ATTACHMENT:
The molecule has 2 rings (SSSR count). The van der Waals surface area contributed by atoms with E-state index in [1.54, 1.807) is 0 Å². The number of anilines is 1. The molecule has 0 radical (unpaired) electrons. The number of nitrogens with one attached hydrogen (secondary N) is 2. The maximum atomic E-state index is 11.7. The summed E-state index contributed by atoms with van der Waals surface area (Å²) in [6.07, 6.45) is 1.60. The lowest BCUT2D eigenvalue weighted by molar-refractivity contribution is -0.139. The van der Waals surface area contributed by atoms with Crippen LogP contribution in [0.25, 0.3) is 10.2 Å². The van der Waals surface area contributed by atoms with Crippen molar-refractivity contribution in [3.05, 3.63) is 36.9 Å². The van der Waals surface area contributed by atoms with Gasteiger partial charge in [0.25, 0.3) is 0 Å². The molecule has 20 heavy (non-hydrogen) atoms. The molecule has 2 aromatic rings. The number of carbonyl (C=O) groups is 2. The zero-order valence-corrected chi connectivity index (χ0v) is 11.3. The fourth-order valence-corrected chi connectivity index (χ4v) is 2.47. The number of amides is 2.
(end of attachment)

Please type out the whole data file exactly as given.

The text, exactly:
The molecule has 2 rings (SSSR count). The van der Waals surface area contributed by atoms with E-state index in [1.54, 1.807) is 0 Å². The number of anilines is 1. The molecule has 0 radical (unpaired) electrons. The number of nitrogens with one attached hydrogen (secondary N) is 2. The maximum atomic E-state index is 11.7. The summed E-state index contributed by atoms with van der Waals surface area (Å²) in [6.07, 6.45) is 1.60. The lowest BCUT2D eigenvalue weighted by molar-refractivity contribution is -0.139. The van der Waals surface area contributed by atoms with Crippen LogP contribution in [0.25, 0.3) is 10.2 Å². The van der Waals surface area contributed by atoms with Crippen molar-refractivity contribution in [3.05, 3.63) is 36.9 Å². The van der Waals surface area contributed by atoms with Gasteiger partial charge in [0.25, 0.3) is 0 Å². The molecule has 20 heavy (non-hydrogen) atoms. The molecule has 2 aromatic rings. The number of carbonyl (C=O) groups is 2. The zero-order valence-corrected chi connectivity index (χ0v) is 11.3. The fourth-order valence-corrected chi connectivity index (χ4v) is 2.47. The number of amides is 2.